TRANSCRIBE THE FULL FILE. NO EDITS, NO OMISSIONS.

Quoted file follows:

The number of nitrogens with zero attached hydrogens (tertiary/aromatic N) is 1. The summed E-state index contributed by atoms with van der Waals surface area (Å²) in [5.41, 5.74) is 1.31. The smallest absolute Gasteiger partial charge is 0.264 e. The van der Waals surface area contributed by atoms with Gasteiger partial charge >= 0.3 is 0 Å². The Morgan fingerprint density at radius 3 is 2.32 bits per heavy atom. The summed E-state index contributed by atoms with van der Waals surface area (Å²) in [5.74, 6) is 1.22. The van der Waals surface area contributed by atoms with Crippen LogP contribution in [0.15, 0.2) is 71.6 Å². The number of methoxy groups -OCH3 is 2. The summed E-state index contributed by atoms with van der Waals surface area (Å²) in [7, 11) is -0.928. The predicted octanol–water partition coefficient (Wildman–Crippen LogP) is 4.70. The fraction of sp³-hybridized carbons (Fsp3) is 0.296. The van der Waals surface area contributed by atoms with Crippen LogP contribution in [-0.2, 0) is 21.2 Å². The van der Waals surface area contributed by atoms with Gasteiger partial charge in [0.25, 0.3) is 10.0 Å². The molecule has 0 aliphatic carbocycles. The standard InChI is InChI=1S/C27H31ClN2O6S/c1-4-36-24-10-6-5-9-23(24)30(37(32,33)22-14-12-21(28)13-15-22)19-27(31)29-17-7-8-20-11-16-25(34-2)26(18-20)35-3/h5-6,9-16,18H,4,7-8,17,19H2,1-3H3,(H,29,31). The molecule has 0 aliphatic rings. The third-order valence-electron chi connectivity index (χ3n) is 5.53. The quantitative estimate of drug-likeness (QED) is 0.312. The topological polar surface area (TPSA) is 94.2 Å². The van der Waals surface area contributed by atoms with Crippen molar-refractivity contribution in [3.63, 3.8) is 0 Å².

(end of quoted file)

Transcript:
The number of nitrogens with zero attached hydrogens (tertiary/aromatic N) is 1. The summed E-state index contributed by atoms with van der Waals surface area (Å²) in [5.41, 5.74) is 1.31. The smallest absolute Gasteiger partial charge is 0.264 e. The van der Waals surface area contributed by atoms with Gasteiger partial charge >= 0.3 is 0 Å². The Morgan fingerprint density at radius 3 is 2.32 bits per heavy atom. The summed E-state index contributed by atoms with van der Waals surface area (Å²) in [5.74, 6) is 1.22. The van der Waals surface area contributed by atoms with Crippen LogP contribution in [0.15, 0.2) is 71.6 Å². The number of methoxy groups -OCH3 is 2. The summed E-state index contributed by atoms with van der Waals surface area (Å²) in [7, 11) is -0.928. The predicted octanol–water partition coefficient (Wildman–Crippen LogP) is 4.70. The fraction of sp³-hybridized carbons (Fsp3) is 0.296. The van der Waals surface area contributed by atoms with Crippen LogP contribution in [-0.2, 0) is 21.2 Å². The van der Waals surface area contributed by atoms with Gasteiger partial charge in [0.25, 0.3) is 10.0 Å². The molecule has 0 aliphatic carbocycles. The standard InChI is InChI=1S/C27H31ClN2O6S/c1-4-36-24-10-6-5-9-23(24)30(37(32,33)22-14-12-21(28)13-15-22)19-27(31)29-17-7-8-20-11-16-25(34-2)26(18-20)35-3/h5-6,9-16,18H,4,7-8,17,19H2,1-3H3,(H,29,31). The molecule has 0 aliphatic rings. The third-order valence-electron chi connectivity index (χ3n) is 5.53. The quantitative estimate of drug-likeness (QED) is 0.312. The topological polar surface area (TPSA) is 94.2 Å². The van der Waals surface area contributed by atoms with Crippen molar-refractivity contribution in [3.63, 3.8) is 0 Å².